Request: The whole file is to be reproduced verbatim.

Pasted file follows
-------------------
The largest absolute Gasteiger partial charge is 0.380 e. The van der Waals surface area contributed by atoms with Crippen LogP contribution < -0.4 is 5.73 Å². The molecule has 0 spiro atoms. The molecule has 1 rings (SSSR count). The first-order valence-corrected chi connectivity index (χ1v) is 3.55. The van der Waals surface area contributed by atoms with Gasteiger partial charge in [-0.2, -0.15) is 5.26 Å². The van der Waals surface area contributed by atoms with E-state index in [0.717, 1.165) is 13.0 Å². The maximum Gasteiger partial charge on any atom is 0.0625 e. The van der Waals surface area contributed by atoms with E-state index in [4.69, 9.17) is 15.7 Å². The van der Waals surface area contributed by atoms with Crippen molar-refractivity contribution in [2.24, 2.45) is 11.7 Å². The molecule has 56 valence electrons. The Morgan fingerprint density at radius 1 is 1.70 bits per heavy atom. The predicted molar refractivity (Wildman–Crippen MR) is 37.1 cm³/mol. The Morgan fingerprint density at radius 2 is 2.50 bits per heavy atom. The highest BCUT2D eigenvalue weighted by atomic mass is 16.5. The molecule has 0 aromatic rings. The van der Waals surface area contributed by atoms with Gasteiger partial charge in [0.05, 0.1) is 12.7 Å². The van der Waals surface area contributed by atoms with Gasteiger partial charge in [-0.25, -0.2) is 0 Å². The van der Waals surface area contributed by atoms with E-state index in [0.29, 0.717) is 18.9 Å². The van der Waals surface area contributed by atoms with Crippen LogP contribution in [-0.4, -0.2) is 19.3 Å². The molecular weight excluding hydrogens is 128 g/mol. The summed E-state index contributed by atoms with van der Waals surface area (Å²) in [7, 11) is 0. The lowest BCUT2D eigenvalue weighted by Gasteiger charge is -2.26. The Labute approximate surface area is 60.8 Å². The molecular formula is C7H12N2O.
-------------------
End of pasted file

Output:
The largest absolute Gasteiger partial charge is 0.380 e. The van der Waals surface area contributed by atoms with Crippen LogP contribution < -0.4 is 5.73 Å². The molecule has 0 spiro atoms. The molecule has 1 rings (SSSR count). The first-order valence-corrected chi connectivity index (χ1v) is 3.55. The van der Waals surface area contributed by atoms with Gasteiger partial charge in [-0.2, -0.15) is 5.26 Å². The van der Waals surface area contributed by atoms with E-state index in [0.717, 1.165) is 13.0 Å². The maximum Gasteiger partial charge on any atom is 0.0625 e. The van der Waals surface area contributed by atoms with E-state index in [4.69, 9.17) is 15.7 Å². The van der Waals surface area contributed by atoms with Crippen molar-refractivity contribution in [2.24, 2.45) is 11.7 Å². The molecule has 56 valence electrons. The Morgan fingerprint density at radius 1 is 1.70 bits per heavy atom. The predicted molar refractivity (Wildman–Crippen MR) is 37.1 cm³/mol. The Morgan fingerprint density at radius 2 is 2.50 bits per heavy atom. The highest BCUT2D eigenvalue weighted by atomic mass is 16.5. The molecule has 0 aromatic rings. The van der Waals surface area contributed by atoms with Gasteiger partial charge in [0.05, 0.1) is 12.7 Å². The van der Waals surface area contributed by atoms with Gasteiger partial charge in [-0.25, -0.2) is 0 Å². The van der Waals surface area contributed by atoms with E-state index in [0.29, 0.717) is 18.9 Å². The van der Waals surface area contributed by atoms with Crippen LogP contribution in [-0.4, -0.2) is 19.3 Å². The molecular weight excluding hydrogens is 128 g/mol. The summed E-state index contributed by atoms with van der Waals surface area (Å²) in [7, 11) is 0. The lowest BCUT2D eigenvalue weighted by Gasteiger charge is -2.26. The Labute approximate surface area is 60.8 Å². The molecular formula is C7H12N2O.